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Smart contracts and antitrust

The OECD asked Thibault Schrepel, Associate Professor of Market Law + Technology at the VU Amsterdam and member of ALTI’s board, to record a video on smart contracts and antitrust. Here it is, following its transcript.


Welcome, there are three topics I would like to address in this video. First, what is a smart contract? Second, can it help collusion between competitors? And third, can it help abuses of dominance? Let’s go. A smart contract is nothing more than a computerized protocol that executes the terms of a contract. That is the definition given by Nick Szabo, a computer scientist who coined the term in 1994.

In practice, a smart contract is not always a contract in the legal sense of the term, but a potential transaction following if/then rules: if the train is late, then you get compensation; if the value of Bitcoin drops below 40k, then you buy some.

Smart contracts can be implemented on top of a blockchain. When they are, they benefit from blockchain core characteristics, including immutability, I will come back to that in just a minute. But if you are interested in the legal and technical aspects of smart contracts outside the realm of competition law, I’ve written a report for the European Commission on the subject. It will soon be published; keep an eye on it.

Now, applied to antitrust, smart contracts are game-changers. This is particularly true of collusion. As we know collusions between competitors are non-cooperative games; none of the colluders can force the others to cooperate — that is, to stick to their illegal agreement. Should they have a contract, it is not enforceable. In a nutshell, they cannot force the other players to reach the optimum outcome, here, to stay in the cartel.

To be sure, smart contracts cannot be enforced by a court of justice if they are illegal by nature. But the immutable nature of blockchain ensures that code will be triggered if the conditions are met. Smart contracts, in short, create cooperative games. By doing so, they change the nature of collusion. This is why it is important to always discuss the medium used by companies to collude instead of focusing solely on the type of algorithms being used.

And so what’s the impact you may ask? Well, smart contracts help the social plus the economy perspective of cartel stability. The social perspective covers the trust colluders have in each other. The greater trust, the less likely one colluders will apply for leniency. Smart contracts help in this regard because colluders know that code will execute the terms of their cartel. Also, smart contracts help to ensure that staying in the cartel remains more beneficial than leaving it. They can indeed be used to automatically detect and punish deviations. It follows that collusion should become more stable with the use of smart contracts.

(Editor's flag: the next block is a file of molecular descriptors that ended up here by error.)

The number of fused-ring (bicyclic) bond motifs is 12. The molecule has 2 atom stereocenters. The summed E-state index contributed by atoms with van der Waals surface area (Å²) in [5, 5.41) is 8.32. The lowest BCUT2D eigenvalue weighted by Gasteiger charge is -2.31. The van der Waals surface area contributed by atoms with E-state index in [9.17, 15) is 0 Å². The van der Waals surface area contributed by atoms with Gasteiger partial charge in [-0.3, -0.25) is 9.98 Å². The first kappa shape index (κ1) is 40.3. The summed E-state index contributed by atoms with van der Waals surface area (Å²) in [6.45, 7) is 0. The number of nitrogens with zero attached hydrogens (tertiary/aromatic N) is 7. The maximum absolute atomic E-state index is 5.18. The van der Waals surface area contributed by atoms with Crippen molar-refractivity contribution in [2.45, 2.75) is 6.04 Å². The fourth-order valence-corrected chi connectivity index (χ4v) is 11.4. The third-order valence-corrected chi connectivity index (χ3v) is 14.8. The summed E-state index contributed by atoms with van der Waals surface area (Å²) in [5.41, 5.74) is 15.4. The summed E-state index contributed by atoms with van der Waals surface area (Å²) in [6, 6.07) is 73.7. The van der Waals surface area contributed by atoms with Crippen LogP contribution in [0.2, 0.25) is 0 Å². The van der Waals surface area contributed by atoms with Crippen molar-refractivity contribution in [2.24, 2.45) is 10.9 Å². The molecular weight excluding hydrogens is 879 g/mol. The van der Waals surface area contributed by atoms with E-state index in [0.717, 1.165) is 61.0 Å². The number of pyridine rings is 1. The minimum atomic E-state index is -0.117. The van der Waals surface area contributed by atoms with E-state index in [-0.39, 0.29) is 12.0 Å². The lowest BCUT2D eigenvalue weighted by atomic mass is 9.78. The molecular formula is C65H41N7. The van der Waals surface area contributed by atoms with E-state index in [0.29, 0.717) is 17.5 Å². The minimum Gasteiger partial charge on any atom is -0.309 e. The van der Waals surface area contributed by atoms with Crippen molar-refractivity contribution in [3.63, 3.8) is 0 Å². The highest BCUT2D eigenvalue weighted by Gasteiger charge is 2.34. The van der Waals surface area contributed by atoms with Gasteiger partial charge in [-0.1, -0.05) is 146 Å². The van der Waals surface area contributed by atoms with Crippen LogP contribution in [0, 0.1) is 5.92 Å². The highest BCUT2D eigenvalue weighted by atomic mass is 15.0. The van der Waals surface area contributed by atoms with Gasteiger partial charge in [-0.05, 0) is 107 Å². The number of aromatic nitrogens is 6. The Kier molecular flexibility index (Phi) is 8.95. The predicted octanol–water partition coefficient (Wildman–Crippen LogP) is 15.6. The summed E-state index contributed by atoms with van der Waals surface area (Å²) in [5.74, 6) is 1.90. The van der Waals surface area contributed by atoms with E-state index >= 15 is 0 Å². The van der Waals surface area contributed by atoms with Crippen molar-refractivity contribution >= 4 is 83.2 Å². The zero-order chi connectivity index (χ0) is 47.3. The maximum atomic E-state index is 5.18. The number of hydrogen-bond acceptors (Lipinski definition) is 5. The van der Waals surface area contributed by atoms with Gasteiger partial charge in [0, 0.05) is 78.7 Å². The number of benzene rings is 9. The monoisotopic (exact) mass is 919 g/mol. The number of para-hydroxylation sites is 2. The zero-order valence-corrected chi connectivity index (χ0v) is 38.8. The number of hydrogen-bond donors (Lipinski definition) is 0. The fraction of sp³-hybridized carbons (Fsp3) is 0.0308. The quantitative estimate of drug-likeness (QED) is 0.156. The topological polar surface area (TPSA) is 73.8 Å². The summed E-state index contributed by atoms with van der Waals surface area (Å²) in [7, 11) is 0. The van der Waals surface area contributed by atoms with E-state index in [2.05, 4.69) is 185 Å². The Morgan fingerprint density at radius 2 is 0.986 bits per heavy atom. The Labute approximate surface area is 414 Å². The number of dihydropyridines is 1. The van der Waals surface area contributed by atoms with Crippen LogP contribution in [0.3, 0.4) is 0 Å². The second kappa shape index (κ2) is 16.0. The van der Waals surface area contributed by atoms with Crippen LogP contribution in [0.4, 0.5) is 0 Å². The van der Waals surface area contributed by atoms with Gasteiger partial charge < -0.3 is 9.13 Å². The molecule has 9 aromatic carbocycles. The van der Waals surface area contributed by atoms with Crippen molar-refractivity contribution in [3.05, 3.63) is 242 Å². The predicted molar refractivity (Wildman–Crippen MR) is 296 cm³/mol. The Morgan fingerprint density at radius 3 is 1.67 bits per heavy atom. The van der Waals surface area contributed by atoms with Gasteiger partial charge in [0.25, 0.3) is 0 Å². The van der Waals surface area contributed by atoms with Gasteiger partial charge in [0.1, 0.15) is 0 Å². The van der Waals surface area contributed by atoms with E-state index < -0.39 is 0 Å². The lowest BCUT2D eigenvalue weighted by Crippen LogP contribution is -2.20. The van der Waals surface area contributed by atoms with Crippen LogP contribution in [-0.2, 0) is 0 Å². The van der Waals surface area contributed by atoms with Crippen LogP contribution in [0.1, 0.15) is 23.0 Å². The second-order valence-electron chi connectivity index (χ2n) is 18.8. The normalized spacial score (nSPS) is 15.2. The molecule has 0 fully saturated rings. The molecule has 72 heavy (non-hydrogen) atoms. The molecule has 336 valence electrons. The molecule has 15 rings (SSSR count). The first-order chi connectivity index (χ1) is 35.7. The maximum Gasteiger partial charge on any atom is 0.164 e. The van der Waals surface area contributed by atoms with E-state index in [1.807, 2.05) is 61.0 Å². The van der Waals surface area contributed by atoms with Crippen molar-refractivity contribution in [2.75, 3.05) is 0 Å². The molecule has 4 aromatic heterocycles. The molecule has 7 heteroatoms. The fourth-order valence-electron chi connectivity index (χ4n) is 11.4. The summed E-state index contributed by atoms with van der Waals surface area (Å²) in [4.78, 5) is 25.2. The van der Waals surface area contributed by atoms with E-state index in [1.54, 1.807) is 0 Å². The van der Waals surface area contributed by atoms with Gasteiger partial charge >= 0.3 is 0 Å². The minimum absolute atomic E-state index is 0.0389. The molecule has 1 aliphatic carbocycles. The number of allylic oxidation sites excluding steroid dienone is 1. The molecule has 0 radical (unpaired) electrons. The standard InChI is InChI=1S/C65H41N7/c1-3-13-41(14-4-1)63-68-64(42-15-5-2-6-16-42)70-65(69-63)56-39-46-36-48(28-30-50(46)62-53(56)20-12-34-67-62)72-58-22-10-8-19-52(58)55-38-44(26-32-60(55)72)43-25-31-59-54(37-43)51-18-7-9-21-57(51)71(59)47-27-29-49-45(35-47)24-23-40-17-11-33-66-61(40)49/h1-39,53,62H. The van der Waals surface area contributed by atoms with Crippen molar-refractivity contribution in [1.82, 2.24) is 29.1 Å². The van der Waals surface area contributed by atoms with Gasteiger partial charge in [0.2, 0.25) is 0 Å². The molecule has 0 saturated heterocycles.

That said, collusion could also end more rapidly if smart contracts are used as ejection seats for colluders to leave the agreements if all the other colluders deviate from it. And of course, most collusion with smart contracts will be visible. For example, it will lead the price of a product to be the same for all competitors. Should agencies be given the means to become more proactive, they will detect such collusion.

When it comes to abuses of dominance, smart contracts seems to be less relevant. Related practices are about one competitor abusing its market power. There is no need to strengthen the trust between wrongdoers, so the usefulness of smart contracts is logically reduced.

Here I have listed some practices for which smart contracts could be used nonetheless, For example, one may imagine that dominant companies will want to implement rebate strategies using smart contracts. But at the end of the day, these companies will always question whether using a smart contract is more efficient for the purpose of infringing antitrust law than using a regular agreement. The answer won’t be as obvious than it is in the case of collusion.

Should you want to read more detailed analysis on the subject of smart contracts and competition law, and also learn about how smart contracts could help antitrust agencies, I am pleased to announce that my book, “Blockchain + Antitrust”, will be published at the end of September 2021. Despite the difficulties that smart contracts create, they are full of promises and can prove the common good. Let’s tackle the issues in a way to preserve their potential. Thank you for your attention.


Thibault Schrepel, Smart contracts and antitrust, ALTI Forum, September 7, 2021

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Amsterdam Law & Technology Institute
VU Faculty of Law
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